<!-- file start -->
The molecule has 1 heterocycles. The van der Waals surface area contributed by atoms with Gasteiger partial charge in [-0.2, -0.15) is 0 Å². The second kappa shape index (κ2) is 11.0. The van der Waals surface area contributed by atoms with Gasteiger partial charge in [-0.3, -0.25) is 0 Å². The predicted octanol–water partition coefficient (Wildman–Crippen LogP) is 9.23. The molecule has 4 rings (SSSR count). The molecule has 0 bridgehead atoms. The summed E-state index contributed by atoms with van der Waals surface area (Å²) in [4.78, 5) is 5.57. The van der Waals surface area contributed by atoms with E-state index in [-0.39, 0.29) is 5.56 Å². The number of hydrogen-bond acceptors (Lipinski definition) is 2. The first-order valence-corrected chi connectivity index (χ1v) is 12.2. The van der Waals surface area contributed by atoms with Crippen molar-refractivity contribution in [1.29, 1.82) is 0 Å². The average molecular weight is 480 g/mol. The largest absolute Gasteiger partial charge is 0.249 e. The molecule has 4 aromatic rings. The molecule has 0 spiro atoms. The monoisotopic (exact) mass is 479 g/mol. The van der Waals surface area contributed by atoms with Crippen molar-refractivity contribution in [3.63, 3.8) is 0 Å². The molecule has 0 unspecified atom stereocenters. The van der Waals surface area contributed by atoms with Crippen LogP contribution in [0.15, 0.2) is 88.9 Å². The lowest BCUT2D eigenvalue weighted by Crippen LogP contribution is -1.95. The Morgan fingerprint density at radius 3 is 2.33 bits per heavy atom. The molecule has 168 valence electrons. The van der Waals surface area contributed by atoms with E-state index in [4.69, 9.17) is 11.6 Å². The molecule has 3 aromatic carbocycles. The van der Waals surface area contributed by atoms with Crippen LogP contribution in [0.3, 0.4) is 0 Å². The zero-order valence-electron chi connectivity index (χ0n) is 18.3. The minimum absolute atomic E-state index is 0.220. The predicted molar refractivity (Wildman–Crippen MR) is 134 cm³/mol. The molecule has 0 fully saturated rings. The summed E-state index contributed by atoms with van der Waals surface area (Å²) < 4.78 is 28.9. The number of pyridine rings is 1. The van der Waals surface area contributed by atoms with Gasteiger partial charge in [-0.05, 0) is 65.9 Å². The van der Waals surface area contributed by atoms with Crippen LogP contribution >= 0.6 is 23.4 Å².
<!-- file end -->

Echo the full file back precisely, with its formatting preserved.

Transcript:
The molecule has 1 heterocycles. The van der Waals surface area contributed by atoms with Gasteiger partial charge in [-0.2, -0.15) is 0 Å². The second kappa shape index (κ2) is 11.0. The van der Waals surface area contributed by atoms with Gasteiger partial charge in [-0.3, -0.25) is 0 Å². The predicted octanol–water partition coefficient (Wildman–Crippen LogP) is 9.23. The molecule has 4 rings (SSSR count). The molecule has 0 bridgehead atoms. The summed E-state index contributed by atoms with van der Waals surface area (Å²) in [4.78, 5) is 5.57. The van der Waals surface area contributed by atoms with E-state index in [-0.39, 0.29) is 5.56 Å². The number of hydrogen-bond acceptors (Lipinski definition) is 2. The first-order valence-corrected chi connectivity index (χ1v) is 12.2. The van der Waals surface area contributed by atoms with Crippen molar-refractivity contribution in [1.29, 1.82) is 0 Å². The average molecular weight is 480 g/mol. The largest absolute Gasteiger partial charge is 0.249 e. The molecule has 4 aromatic rings. The molecule has 0 spiro atoms. The monoisotopic (exact) mass is 479 g/mol. The van der Waals surface area contributed by atoms with Crippen molar-refractivity contribution in [3.63, 3.8) is 0 Å². The molecule has 0 unspecified atom stereocenters. The van der Waals surface area contributed by atoms with Crippen LogP contribution in [0.15, 0.2) is 88.9 Å². The lowest BCUT2D eigenvalue weighted by Crippen LogP contribution is -1.95. The Morgan fingerprint density at radius 3 is 2.33 bits per heavy atom. The molecule has 168 valence electrons. The van der Waals surface area contributed by atoms with E-state index in [4.69, 9.17) is 11.6 Å². The molecule has 3 aromatic carbocycles. The van der Waals surface area contributed by atoms with Crippen LogP contribution in [0.3, 0.4) is 0 Å². The zero-order valence-electron chi connectivity index (χ0n) is 18.3. The minimum absolute atomic E-state index is 0.220. The predicted molar refractivity (Wildman–Crippen MR) is 134 cm³/mol. The molecule has 0 fully saturated rings. The summed E-state index contributed by atoms with van der Waals surface area (Å²) < 4.78 is 28.9. The number of pyridine rings is 1. The van der Waals surface area contributed by atoms with Gasteiger partial charge in [-0.05, 0) is 65.9 Å². The van der Waals surface area contributed by atoms with Crippen LogP contribution >= 0.6 is 23.4 Å².